Avoid cutting a 4 metre swathe for a
Instead extend, to
CLICK ON YOUR SUBJECT OF INTEREST, OR A PHOTOGRAPH FOR AN ENLARGEMENT AND MORE DETAILED CAPTION, BELOW
View from Cromer Road towards Charman Road
STAFF REPORT TO BAYSIDE CITY COUNCIL: OCTOBER 2007
Using part of
Extending to Cromer Rd the
the 1 m grass verge and the next 3 m in would condemn 90 indigenous trees (BCS Inc. survey lists 8 very difficult sites for tree loss) and consume 2,550 m² of foreshore
land or, which
would be worse in the long run,
· veering seawards into the heart of the reserve to avoid certain trees, which would permanently fragment the reserve and gut its central spine, intrude too close to the cliff brink, consume 4 m of reserve rather than 3 m, and more than double the edge effect on vegetation (litter, runoff, wind tunnels, sight line problems, and root growth damage to the concrete path).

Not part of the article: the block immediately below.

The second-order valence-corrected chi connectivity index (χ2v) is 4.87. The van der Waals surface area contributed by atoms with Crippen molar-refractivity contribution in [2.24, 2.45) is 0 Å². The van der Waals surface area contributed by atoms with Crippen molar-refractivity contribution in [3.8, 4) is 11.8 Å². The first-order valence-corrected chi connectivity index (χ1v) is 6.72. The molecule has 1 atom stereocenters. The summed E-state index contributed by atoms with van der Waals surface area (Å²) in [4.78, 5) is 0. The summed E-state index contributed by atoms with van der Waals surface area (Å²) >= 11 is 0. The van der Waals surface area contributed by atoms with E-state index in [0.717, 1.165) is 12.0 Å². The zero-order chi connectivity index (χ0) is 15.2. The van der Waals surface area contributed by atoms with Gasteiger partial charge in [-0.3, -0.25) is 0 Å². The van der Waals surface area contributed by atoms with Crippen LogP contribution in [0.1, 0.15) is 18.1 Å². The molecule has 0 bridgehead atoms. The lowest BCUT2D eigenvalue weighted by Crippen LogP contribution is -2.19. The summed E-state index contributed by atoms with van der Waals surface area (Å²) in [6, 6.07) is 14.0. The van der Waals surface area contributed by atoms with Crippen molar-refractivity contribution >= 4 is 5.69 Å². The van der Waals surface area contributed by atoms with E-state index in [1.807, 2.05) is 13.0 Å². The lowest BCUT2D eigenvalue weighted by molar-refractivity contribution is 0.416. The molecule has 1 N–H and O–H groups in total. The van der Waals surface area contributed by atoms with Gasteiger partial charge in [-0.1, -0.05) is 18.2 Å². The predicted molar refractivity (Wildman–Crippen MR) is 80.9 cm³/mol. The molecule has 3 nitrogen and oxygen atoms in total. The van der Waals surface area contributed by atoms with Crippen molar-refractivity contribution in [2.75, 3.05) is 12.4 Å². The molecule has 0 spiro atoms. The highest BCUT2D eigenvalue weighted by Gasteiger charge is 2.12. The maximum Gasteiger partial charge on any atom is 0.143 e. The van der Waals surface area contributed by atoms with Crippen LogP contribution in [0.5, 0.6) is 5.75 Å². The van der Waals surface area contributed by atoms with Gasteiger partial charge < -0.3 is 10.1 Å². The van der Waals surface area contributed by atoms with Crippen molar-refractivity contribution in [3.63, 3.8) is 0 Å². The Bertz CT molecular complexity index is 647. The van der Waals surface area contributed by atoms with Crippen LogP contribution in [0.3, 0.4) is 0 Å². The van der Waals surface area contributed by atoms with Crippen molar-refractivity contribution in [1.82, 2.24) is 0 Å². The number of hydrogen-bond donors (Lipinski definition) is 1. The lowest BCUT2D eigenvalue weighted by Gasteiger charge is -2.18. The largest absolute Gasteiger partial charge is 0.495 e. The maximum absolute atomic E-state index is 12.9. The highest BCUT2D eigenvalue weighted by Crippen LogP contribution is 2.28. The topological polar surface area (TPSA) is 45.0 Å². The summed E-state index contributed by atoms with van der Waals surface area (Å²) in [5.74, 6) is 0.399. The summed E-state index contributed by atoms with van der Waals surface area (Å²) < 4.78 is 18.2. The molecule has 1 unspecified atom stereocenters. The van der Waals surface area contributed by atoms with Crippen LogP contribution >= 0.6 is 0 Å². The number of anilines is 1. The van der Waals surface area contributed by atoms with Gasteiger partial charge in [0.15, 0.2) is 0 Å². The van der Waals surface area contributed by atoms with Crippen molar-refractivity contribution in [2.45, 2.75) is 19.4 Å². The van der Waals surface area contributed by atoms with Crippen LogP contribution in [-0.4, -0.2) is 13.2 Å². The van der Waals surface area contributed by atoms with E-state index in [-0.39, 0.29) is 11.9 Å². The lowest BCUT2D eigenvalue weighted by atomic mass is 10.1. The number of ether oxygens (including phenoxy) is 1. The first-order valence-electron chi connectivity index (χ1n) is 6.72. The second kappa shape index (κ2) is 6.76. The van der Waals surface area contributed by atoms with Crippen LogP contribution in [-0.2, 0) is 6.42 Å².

HISTORY OF THIS LAST INTRACtable 850 METRES
Kennett Era: The decision by the then Minister for Conservation, Mark Birrell, to build a bicycle road around the Port Phillip coast, with no planning for the most environmentally difficult sections – such as this 850 metre length – led to that era’s unelected municipal commissioners dutifully and enthusiastically building the easy parts elsewhere first, thus creating a momentum to force damaging outcomes on sections like this.
2000: Bayside City Council’s Black Rock/Beaumaris
Foreshore Master Plan Map 4 (11H) indicates preference for “missing link” of bicycle road to be on
2003: Bayside City Council published its Bayside Bicycle Strategy 2003.
2005: Sixteen pink survey markers appeared along the
present unpaved cliff-top walking track, which is not a route on which
the link to